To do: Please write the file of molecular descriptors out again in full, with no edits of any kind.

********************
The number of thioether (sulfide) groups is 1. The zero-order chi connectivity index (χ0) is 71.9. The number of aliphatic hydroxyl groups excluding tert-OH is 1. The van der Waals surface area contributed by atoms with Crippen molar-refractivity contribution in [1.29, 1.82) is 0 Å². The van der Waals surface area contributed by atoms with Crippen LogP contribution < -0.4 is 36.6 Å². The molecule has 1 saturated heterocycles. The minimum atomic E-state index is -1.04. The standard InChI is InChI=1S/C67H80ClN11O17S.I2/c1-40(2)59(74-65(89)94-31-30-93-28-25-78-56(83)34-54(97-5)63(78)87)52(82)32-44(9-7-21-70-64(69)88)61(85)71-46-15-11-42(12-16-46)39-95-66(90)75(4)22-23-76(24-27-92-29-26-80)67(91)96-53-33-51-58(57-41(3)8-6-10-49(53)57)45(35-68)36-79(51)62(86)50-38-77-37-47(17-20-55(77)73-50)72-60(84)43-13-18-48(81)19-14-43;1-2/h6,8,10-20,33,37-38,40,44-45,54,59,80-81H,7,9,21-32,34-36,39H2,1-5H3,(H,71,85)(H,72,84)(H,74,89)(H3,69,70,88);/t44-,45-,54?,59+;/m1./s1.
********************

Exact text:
The number of thioether (sulfide) groups is 1. The zero-order chi connectivity index (χ0) is 71.9. The number of aliphatic hydroxyl groups excluding tert-OH is 1. The van der Waals surface area contributed by atoms with Crippen molar-refractivity contribution in [1.29, 1.82) is 0 Å². The van der Waals surface area contributed by atoms with Crippen LogP contribution < -0.4 is 36.6 Å². The molecule has 1 saturated heterocycles. The minimum atomic E-state index is -1.04. The standard InChI is InChI=1S/C67H80ClN11O17S.I2/c1-40(2)59(74-65(89)94-31-30-93-28-25-78-56(83)34-54(97-5)63(78)87)52(82)32-44(9-7-21-70-64(69)88)61(85)71-46-15-11-42(12-16-46)39-95-66(90)75(4)22-23-76(24-27-92-29-26-80)67(91)96-53-33-51-58(57-41(3)8-6-10-49(53)57)45(35-68)36-79(51)62(86)50-38-77-37-47(17-20-55(77)73-50)72-60(84)43-13-18-48(81)19-14-43;1-2/h6,8,10-20,33,37-38,40,44-45,54,59,80-81H,7,9,21-32,34-36,39H2,1-5H3,(H,71,85)(H,72,84)(H,74,89)(H3,69,70,88);/t44-,45-,54?,59+;/m1./s1.